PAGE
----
2. MOQ (Minimum Order Quantity). The factory you choose gets a vote in your business. You will get a quote based on MOQs with volume price breaks that factor in time to set up and take down your project plus required labor and material resources with some profit margin for the factory. Sometimes MOQs are in the hundreds and negotiable. Made in China? Probably in the thousands and not very negotiable until you are as big a company as Apple.

3. PO (Purchase Order). To hit “start,” factories ask for a third to half the total cost up front. When it’s time to ship the goods, you pay the rest. It might be weeks or months before you see any sales attached to that investment.

4. Tooling. If you are working with metals or plastics or even paper, your product might need tooling—a custom mold or fixture the factory uses to make your product—that can cost anywhere from $1,000 to $200,000. The good news? You own this tooling. The bad news? It’s probably custom fit to the factory that made it. You better like the factory because you might be stuck with them for as long as it takes to amortize that tool.

5. Quality. Know your factory partner as intimately as possible, especially if you are small. If you take your production offshore, this relationship will be much harder to manage without outside help, and even then it will still be hard. Use your imagination and work with your prototyper and factory partner to understand the steps required to translate handmade or low-volume production into large quantities. My company made a thousand mistakes by not understanding how factories work.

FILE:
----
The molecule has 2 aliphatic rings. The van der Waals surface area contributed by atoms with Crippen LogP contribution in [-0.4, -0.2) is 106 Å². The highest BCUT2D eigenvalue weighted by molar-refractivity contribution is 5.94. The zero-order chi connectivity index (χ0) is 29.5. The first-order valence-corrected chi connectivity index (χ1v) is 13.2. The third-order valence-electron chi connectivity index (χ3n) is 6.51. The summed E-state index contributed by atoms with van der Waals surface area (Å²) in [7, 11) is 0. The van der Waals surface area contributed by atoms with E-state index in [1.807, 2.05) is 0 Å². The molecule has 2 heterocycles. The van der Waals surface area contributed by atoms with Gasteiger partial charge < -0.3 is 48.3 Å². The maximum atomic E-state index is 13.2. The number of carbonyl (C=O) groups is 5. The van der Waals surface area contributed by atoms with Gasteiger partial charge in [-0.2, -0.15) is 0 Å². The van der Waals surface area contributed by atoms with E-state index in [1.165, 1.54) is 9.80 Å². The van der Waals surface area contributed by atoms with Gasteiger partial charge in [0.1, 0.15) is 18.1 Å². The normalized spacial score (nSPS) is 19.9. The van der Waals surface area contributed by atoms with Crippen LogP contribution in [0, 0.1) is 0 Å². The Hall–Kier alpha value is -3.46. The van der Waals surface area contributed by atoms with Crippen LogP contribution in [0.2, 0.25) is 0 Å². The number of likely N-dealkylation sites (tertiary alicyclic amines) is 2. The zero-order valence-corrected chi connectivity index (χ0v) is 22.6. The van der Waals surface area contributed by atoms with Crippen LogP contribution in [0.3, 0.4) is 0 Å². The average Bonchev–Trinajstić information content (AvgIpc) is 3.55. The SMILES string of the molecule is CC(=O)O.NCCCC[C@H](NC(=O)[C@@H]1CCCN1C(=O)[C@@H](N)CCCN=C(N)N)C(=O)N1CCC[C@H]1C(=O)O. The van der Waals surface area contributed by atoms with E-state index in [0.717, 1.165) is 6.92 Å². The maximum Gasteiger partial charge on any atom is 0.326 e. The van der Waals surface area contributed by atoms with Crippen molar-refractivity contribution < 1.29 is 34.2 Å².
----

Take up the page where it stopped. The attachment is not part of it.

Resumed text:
We prototyped a white microsuede item that looked beautiful as a sample. In production, however, instead of one hand touching it, dozens of hands get in there as it moves from station to station. Guess what? Hands don’t always get washed. I almost cried when I saw the FedExed production samples, 25 percent of which had discernible fingerprints. Nobody pays for new goods that look used. This unexpected quality problem cost us time, money, and relationship tension with our factory.

manufacturing costs